I suppose it does because if I insert a sql stmt, in between the two semicolon, it gets executed.
I discovered that bug because I had one statement that created 20 tables or so and that someone edited it manually adding the second semicolon by mistake.
And suddenly all that was after that double semicolon wasn't executed anymore.
To be exact, I'd discover the bug using doctrine migration.
I have made a little patch that you can use to test that case.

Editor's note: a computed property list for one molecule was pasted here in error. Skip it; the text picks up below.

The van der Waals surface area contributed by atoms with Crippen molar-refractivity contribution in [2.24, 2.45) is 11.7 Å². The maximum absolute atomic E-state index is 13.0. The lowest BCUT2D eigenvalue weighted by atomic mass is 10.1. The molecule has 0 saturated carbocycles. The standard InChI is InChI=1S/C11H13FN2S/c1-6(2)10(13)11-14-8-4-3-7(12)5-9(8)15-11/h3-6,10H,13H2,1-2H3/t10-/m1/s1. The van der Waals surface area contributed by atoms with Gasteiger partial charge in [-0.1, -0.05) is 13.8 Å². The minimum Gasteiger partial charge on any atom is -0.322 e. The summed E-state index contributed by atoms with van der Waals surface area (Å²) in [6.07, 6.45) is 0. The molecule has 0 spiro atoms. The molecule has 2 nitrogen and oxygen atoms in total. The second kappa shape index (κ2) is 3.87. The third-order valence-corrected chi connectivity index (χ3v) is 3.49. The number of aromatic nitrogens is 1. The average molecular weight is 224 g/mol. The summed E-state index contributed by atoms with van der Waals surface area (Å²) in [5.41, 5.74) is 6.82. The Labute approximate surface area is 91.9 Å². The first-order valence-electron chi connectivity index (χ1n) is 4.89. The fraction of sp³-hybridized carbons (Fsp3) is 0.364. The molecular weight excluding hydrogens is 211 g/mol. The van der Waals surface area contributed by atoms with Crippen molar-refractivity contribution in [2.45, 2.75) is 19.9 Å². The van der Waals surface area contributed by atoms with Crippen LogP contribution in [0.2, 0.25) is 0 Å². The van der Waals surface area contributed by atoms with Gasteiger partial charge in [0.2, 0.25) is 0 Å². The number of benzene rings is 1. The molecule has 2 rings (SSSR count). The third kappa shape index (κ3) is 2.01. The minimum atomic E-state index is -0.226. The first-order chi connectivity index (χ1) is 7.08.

For the test to run you will need to adapt the credential found in the Doctrine\DBAL\Migrations\Tests\MigrationTestCase file (after applying my patch).
If you replace in that file pdo_mysql with mysqli the dirver correctly issue an error while the other does not.
I have the impression that the root issue is that when mysql is given a statment with 2 semicolons at the end, it throws an error but with an empty errno.
You can test that directly in mysql console.